That inspired me to hop on a very old and familiar soap box of mine. But I haven’t been on this particular soap box in quite a while so maybe I can fool you into thinking its new =p.

I agree with Paul, Apple fan boys make me crazy. Particularly when they are supposed to be journalists, even worse when they are supposed to be new media journalists fighting against what we all see as old media biases and bad journalism.

But the underlying point applies to all forms of media including me; and since you are reading this post most likely you too. Everyone of us  brings some bias to the table every time we write a post, create a podcast, or send out a tweet.

The best thing we can all do and the thing we should do is be honest about our own inherent biases.  In that spirit you can find some of my biases at the bottom of this post. But something else we can all do is attempt to limit the influence of our bias in our content. I know its a hard thing to do sometimes **cough** Jets Suck**cough**. See what I mean? If you want to create great content you need to constantly stay on guard to keep from falling into the fanboy trap.

So if you find yourself writing a post that is arguing whether the iPod or the Macbook is the greatest invention in the history of man kind you just might be a fanboy. If you find yourself writing a post about how every time you see the president on TV the birds around you seem to break into song, you might not be the most objective political observer.

Now back to those biases of mine; I love San Diego, the Chargers, the Padres and even the Soccers (one for the thumb baby!), I hate Los Angeles and all their sports teams and no the Raiders are not an LA team you only rented them for a couple of years so get over it Angelinos.  I don’t like the Jets very much now either. That will most likely pass when we crush them next year like we should have this weekend.  I can’t help liking Rex Ryan even if he is a windbag.  I find myself being much more conservative now than when I was younger even if I’m still a registered Democrat.  I am and was a Ford man before they sponsored BlogWorld. With the exception of my 72 El Camino (great car) and an Oldsmobile Delta88 I drove for a month, every car I have ever owned has been a Ford. I am a PC and damn proud of it.  I have used my iPod less than a dozen times and now its broken. So you could characterize me as an anti-Mac Fanboy.  I am an old metal head and prefer Black Sabbath, Metallica and Megadeath to Nirvana and Pearl Jam.  To clarify that’s old Metallica before they cut their hair and released the Black album.  I used to be a Bud man but now prefer a good Guinness or Augustiner.

What are your biases?

Who are you a fanboy of?

National Delurking Day

Author:

This is a bit of an old school blog day that we celebrate each year.  I think I first posted about this day about 4-5 years ago on my Daddy Blog.  What is Delurking Day you might ask?  In the blog world, many people read blogs and they watch and read comments all the while staying in the shadows and not being a part of the conversation.  They are shy or they think that they don’t have something to add that is useful, or they just want to stay anonymous.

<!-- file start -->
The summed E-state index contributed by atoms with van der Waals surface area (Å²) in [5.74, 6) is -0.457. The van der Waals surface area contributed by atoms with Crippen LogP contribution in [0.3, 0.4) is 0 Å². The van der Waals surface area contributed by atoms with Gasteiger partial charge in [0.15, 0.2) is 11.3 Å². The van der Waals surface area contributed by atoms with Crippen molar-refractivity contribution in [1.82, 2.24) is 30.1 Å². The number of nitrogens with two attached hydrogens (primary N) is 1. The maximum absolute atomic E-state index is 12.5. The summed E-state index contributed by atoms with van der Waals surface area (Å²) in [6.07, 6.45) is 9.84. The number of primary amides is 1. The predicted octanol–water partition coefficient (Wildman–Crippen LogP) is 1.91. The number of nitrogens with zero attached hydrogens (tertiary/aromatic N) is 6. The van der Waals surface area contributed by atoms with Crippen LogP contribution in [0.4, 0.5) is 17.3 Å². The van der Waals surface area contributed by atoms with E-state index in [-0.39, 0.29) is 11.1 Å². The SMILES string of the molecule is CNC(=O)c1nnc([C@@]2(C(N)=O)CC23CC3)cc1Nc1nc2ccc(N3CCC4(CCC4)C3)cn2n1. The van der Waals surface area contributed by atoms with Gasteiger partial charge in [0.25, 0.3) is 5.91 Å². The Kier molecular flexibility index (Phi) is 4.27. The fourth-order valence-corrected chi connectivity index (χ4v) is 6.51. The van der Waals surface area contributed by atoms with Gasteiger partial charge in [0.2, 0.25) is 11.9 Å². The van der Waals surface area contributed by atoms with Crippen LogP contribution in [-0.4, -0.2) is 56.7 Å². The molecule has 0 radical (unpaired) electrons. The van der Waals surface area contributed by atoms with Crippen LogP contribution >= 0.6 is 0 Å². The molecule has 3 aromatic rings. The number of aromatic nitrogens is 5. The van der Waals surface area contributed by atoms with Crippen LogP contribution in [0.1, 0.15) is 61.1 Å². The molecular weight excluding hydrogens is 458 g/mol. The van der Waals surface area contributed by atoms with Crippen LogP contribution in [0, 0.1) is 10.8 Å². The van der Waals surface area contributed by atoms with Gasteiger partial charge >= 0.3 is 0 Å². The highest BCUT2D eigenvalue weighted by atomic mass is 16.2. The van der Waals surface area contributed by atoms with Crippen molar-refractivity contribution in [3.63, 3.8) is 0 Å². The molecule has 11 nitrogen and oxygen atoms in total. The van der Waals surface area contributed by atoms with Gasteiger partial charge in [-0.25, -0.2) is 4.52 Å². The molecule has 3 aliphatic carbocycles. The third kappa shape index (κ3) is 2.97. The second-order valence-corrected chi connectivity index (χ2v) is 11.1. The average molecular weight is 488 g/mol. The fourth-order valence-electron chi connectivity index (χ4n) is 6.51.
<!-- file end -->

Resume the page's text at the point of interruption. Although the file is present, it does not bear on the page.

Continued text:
Delurking Day was formed to make it a day where everyone could leave a comment and be seen on the blog.  It was a great way for bloggers to find out who was reading and also a time for those that were shy or not wanting to be seen on the blog to have a chance to say hello as well.  If you are a regular reader of a blogs and you never want to leave a comment but enjoy reading and watching the comments as conversations ensue, this is your day. leave a comment and say hello.

You should also take this opportunity to post this on your own blog if you have one so that you can also have your own lurkers leave their comment.

My old friend Chris at RudeCactus tells us the rules:

Second, it’s Delurking Day! Yep, that’s right. The Official Delurking Day is back. Read the site? Comment. Comment all the time? Cool, do it again. A little shy? Come on, comment – you know you wanna. Take it to the streets – go comment all willy-nilly all over the blogosphere. You’ll be glad you did. And so will all the bloggers already hard at work on tomorrow’s posts.

Take the button here and post it.  See who is reading by getting them to comment.  Of course you must first leave a comment here and delurk yourself.

Tag You're It! – Why Tagging Your Content Is Important

Author:

Tag You're It

If I have said it once I have said it a thousand times, “We live in a Google world.”  It is true, we don’t order Chinese food, find directions to the store, or stalk old girlfriends without using Google.  Being findable in this world is important if you are trying to be found.  Businesses especially must pay attention to how their customers can find them.  Keywords and key phrases are how that is accomplished through the use of meta tags or just tags.

Tags are a keyword associated with content attached to it.  If you want people to read your latest blog post on how to wash a cat, you have to determine how they would look for that content and attach that key word or phrase to it.

The same rule applies to your content as a publisher whether it be a blog, a podcast, video or even your photos.  We often put pictures into our posts that we find which we feel are relevant to our content, the title or completely off the wall for that matter.  We find those pictures at places like flickr, istockphoto, and yes, Google image search.  We enter a keyword into the search function of those sites to find a picture for the content.